'So, borrow a tip from interior designers and stick to just three colors for an elegant feel – one dominant shade, and two accents – such as green with white and a wood tone for warmth,’ she suggests.
What's the best way to create a natural looking fall wreath?
While many florists use moss to make the base for a wreath, it has a natural beauty in its own right, says Jennifer Hindmoor. ‘You can absolutely create a natural fall wreath using just moss alone.'
'The easiest way is to buy bagged moss from florists, flower markets or craft shops, and bind it onto a metal ring using reel or florists wire. Use different colors and textures to add interest, and spritz it with water regularly to help it soak up moisture and keep it looking fresh.'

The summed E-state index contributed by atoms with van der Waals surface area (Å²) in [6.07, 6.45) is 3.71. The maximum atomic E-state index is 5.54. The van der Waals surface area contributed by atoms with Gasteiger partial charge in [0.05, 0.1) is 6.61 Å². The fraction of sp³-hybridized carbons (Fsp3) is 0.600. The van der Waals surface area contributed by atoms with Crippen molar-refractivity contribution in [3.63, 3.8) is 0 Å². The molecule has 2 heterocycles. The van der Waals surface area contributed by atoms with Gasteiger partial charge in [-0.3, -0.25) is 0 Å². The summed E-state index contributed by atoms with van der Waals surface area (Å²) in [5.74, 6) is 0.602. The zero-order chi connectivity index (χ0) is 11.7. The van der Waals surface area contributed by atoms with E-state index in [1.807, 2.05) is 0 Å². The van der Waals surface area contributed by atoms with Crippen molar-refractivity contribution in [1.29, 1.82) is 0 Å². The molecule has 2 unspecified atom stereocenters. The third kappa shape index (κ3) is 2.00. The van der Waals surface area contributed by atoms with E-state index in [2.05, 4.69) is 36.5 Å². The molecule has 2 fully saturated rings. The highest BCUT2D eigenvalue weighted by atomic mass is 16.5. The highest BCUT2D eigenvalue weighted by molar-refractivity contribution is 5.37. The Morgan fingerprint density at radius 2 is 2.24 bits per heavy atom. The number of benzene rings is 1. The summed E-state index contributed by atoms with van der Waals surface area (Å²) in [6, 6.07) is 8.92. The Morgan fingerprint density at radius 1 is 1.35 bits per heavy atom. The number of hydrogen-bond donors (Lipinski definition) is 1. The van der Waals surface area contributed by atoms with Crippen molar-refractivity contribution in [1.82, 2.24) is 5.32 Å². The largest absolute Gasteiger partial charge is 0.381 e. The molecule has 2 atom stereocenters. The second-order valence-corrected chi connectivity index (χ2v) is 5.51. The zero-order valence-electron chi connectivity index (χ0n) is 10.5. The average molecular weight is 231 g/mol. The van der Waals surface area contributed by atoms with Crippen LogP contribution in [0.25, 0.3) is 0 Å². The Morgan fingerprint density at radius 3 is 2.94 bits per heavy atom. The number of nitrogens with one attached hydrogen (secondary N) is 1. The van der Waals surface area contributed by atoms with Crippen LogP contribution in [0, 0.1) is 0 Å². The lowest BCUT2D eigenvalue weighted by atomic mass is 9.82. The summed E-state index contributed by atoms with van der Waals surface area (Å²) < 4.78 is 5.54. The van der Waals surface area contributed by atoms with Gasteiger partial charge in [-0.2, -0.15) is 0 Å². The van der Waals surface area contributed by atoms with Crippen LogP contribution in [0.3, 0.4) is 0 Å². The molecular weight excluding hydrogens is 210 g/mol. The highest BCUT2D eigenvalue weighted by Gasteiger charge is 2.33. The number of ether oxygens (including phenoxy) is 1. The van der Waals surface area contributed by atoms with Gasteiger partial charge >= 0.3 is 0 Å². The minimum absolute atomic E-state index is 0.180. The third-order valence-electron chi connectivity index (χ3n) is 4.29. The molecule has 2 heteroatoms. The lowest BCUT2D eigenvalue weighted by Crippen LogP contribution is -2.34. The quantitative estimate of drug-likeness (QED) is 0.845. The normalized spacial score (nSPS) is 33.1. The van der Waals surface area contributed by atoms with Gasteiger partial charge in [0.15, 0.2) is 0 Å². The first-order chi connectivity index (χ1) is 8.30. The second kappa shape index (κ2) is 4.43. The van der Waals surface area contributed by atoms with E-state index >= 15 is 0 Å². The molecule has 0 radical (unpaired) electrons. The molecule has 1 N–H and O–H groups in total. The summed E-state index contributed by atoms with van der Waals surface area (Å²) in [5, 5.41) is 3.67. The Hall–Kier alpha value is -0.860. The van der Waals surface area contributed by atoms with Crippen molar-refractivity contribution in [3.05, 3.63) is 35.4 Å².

You can then add berries and foliage to add extra interest or turn it into a festive wreath come the holiday season.
Alternatively, you could learn how to make a succulent wreath, which can then be used as a natural wreath all year round.
What do you put in a fall wreath?
'What you put in your autumn wreath will depend on what look you’re going for,' says Jennifer Hindmoor. ‘You can use fresh green foliage, however, apart from pine, most of this will go dry and crispy quite quickly if kept out of water.'
'So, I suggest using either ‘stabilized’ (treated) leaves from florists or flower markets; dried flowers and grasses such as bracken, teasels, rushes, pampas grass and wheat; or flowers and plants that still look good when dry, such as dried hydrangeas, autumn eucalyptus, lavender or strawflower.'
'Rose hips – found when the petals fall off roses in fall – pinecones, twigs, dried citrus slices, mini pumpkins, chillies and acorns will also add a lovely autumnal touch and can be picked up quite easily,’ Jennifer says.
Growing up with a botanist father, Jenny had a love of all things green from an early age. Now the proud owner of her own plot, she tries to follow her dad’s advice and grow at least one new, interesting plant each season. She writes about gardens for national newspapers and magazines such as the Daily Mail and Good Homes.